4 April 2011

Joanna Hogg's Unrelated (2007)

This still from the film Unrelated shows several people: in the background a group of three in their mid-forties to early fifties, in the centerground three teenagers, and in the foreground on her own is Anna (Kathryn Worth). Anna is a woman in her forties and about the same age as her old friend Verena (Mary Roscoe), who has invited Anna along to join her family at the villa in south Tuscany, near Siena, which they regularly rent for their vacation.

Not a member of the upper-middle-class family group, Anna is in other ways very much unrelated: she can't relate to 'the olds' as the younger group call them, and gravitates more toward the teenagers, although she belongs to neither group in reality. Unexpectedly, Anna has not brought her husband Alex along with her, and appears to be having some kind of crisis in her marriage. She feels some attraction toward Verena's son Oakley (Tim Hiddleston), and this is to some extent reciprocated.

Anna's deep crisis comes when she can no longer pretend to belong to either group, and then her alienation is profound.

Like the actors named above, this is the then 47-year-old Hogg's first feature film. In 1980 kinetic sculptor Ron Haselden wanted her to make a short film of his work, and after meeting Derek Jarman, who lent her his Super 8 camera, she made Paper, as a result of which she got into the National Film School. However, she was sidetracked into a career in television for a number of years, and it was only the death of her father in 2003, followed by a three-year period of dealing with personal issues, that in the end spurred her on to making her first feature.

Elements of Hogg's own life fed into Unrelated, for which she needed a childless woman. Anna has never been a teenager, never experienced that freedom, so it is natural that she should feel attracted to the younger group as opposed to her friend who has enjoyed the sexual revolution, and has a family. But of course, she remains rudderless.

A number of critics have noticed how unlike her movie is to British films, more European mainland, perhaps particularly akin to the cinema of Éric Rohmer, reminding of his use of natural light and similar social situations.* This Hogg acknowledges, and also mentions that she watched Rossellini's Viaggio in Italia and read Mann's Death in Venice as well as the English L. P. Hartley's The Go-Between. Bresson's Notes on Cinematography is a vade vecum, and she particularly likes his credo of letting the feelings create the events rather than vice versa.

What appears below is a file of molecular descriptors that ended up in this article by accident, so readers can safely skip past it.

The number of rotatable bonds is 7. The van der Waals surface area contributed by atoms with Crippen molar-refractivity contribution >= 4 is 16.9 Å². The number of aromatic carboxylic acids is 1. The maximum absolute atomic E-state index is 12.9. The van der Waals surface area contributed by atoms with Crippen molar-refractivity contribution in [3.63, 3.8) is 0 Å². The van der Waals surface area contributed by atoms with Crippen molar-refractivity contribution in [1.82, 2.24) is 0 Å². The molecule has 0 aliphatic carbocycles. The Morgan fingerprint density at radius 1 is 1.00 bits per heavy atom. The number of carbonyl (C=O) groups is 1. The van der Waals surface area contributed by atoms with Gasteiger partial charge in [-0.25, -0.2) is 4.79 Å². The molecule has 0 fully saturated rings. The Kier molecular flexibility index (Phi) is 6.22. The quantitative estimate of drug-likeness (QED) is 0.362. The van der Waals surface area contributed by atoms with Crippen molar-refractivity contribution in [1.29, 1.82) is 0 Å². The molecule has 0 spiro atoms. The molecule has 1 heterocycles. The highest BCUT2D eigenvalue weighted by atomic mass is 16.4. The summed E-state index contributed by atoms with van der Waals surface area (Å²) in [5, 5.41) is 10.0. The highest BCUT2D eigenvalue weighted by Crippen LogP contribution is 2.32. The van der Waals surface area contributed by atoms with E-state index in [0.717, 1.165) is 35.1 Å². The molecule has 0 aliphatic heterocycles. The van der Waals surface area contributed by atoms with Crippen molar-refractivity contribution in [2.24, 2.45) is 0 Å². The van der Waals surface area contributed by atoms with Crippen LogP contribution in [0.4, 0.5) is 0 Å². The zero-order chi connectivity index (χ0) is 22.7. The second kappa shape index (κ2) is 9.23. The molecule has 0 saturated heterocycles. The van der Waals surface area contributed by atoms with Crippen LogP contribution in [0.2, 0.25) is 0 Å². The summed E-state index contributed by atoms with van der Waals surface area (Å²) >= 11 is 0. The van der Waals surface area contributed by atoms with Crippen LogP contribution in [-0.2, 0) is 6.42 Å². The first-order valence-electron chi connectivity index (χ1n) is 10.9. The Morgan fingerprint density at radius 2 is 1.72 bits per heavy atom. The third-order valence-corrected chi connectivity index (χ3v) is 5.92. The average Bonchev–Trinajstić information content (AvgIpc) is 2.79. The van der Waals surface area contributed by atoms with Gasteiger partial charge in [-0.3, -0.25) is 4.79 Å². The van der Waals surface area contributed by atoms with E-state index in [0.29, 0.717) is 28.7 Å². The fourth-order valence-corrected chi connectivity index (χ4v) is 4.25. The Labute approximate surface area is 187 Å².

Yasujirō Ozu is also a great inspiration to Hogg, as she is drawn toward directors who have a 'still approach' to cinema, and Ozu pared things down to the minimum and left them unexplained. Unrelated has many long shots where there is no panning and the camera is motionless, and long facial close-ups that slowly reveal character without underlining anything. The use of the low budget Sony Z1 with which the film is shot necessitated this approach anyway, as panning too fast would have resulted in pixellation.

Important events happen offscreen so that only the reactions of the characters are seen, as Hogg believes this has a much more powerful effect, such as the father's anger toward the son in one of the villa rooms that is heard from the swimming pool by the others.

This is a hugely impressive, haunting début movie, and Hogg's second feature, Archipelago - which has received even better reviews than Unrelated - is coming to these parts soon.

*I was strongly reminded of the content of Le rayon vert (1986).

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